“I feel like any type of exposure, I’m really looking forward to,” said Loya. “Honestly after I’m done, I want to take a look at other artists because sometimes the most talented artists are right in your backyard.”

The jazz tones of piano performed by Luke Sterling (Instagram @lukesterlingmusic), a fellow at LA Philharmonic, lilted throughout Moji’s boutique on Mission Street. Guests sampled cheese and crackers while browsing through the international offerings.

Boutique owner Moji Shand called the shop her hobby, as she travels often and collects pieces along the way with her husband Euan Shand, who serves as chairman of Duncan Taylor & Company and imports whiskey from Scotland. Moji Shand also serves as CEO of the company.
“The shop is a little bit of an experience,” said Moji Shand. “We want you to come in and experience the world.”

Elegant and eccentric pieces from France, Scotland, London and local artists filled the boutique with a warm and welcoming energy. Upcycled whiskey case chairs by  Scottish artist Maurice Geddes were also available for sale.

“We try to support our local artists and musicians as much as we can,” Shand continued. “This is just to be part of the community, be fun, bring a little bit of the world down there, and people like to experience what I think is a bit of what I experience when I travel.”

Resident Therese Clinton fluttered down the street in a golden handmade costume with fabric butterfly wings, flowers, decorative birds and lights alongside her lighted umbrella-hat-wearing friend Mark Snyder. Don Groner walked dog Romeo, who wore a mane fit for a lion made from multicolored tulle. The group admitted the dress-up was sheer coincidence for the Arts walk, as Clinton designed the dress for an upcoming wedding with the theme of “space and birds” while Snyder was testing his props for the Mardi Gras parade in Venice.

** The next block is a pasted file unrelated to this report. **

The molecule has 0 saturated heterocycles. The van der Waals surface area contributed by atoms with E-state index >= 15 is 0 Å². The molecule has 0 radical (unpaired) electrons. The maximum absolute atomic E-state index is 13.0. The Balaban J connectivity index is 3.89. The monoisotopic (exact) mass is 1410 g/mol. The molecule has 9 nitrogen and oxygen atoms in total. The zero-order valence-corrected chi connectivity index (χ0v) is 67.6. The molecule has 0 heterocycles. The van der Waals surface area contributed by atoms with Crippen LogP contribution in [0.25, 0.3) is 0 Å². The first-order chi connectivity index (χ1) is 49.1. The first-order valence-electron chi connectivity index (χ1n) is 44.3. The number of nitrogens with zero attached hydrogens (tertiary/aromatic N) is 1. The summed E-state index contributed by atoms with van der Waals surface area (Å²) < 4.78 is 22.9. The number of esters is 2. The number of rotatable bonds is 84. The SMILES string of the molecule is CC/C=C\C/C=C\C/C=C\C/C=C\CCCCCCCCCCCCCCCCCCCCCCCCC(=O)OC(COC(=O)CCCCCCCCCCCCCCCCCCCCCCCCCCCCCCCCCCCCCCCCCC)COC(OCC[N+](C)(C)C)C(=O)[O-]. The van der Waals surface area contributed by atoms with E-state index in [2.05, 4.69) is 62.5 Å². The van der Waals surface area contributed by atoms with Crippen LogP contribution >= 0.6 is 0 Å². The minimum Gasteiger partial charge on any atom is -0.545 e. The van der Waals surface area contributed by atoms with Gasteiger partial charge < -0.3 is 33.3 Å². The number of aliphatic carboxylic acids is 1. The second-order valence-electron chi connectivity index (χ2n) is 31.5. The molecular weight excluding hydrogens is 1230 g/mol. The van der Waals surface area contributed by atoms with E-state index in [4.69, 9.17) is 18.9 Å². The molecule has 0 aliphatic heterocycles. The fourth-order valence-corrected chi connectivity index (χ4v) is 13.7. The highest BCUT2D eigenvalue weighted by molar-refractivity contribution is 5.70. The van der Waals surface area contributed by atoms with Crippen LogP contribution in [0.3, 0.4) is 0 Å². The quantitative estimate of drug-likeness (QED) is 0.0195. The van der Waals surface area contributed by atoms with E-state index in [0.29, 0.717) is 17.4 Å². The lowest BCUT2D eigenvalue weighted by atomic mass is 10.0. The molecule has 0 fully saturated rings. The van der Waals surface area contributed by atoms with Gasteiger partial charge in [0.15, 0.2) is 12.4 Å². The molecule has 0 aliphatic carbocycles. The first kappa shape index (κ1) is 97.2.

As Clinton recalled on the decision to attend the Art Walk, “there’s an Art Walk, Don, stick around! Let’s debut the outfits to see how they work. Everyone’s taking pictures and they really like it. It’s been very fun!”

Both kids and adults alike added their own flair with bendable glow sticks outside City Hall for an interactive light sculpture sponsored by South Pasadena Arts Council (SPARC). The base of the sculpture resembled a house frame with a painted heart on a singular back wall and was constructed by artist and musician Aaron Therol.

SPARC Board President Sandy Kitto shared that with the organization’s tagline of “igniting creativity and illuminating the arts,” the goal was to follow through on that by creating a glowing structure.

“The Arts Crawl theme is ‘All You Need is Love,’” said Kitto. “The artist put the heart there and built the house. That’s where the love is held.”

A few blocks down in Handle (, which offered jewelry, books, ceramics, books and beauty gifts, that same artist lit up the space with the sounds of his band Winter River ( Therol’s voice and guitar tones, alongside bandmate Jane Kim gracing the cello, set a poignant mood from the store to the street as passersby paused for a moment in the cool night air to listen.

“This right here is the best of our lives,” Therol sang.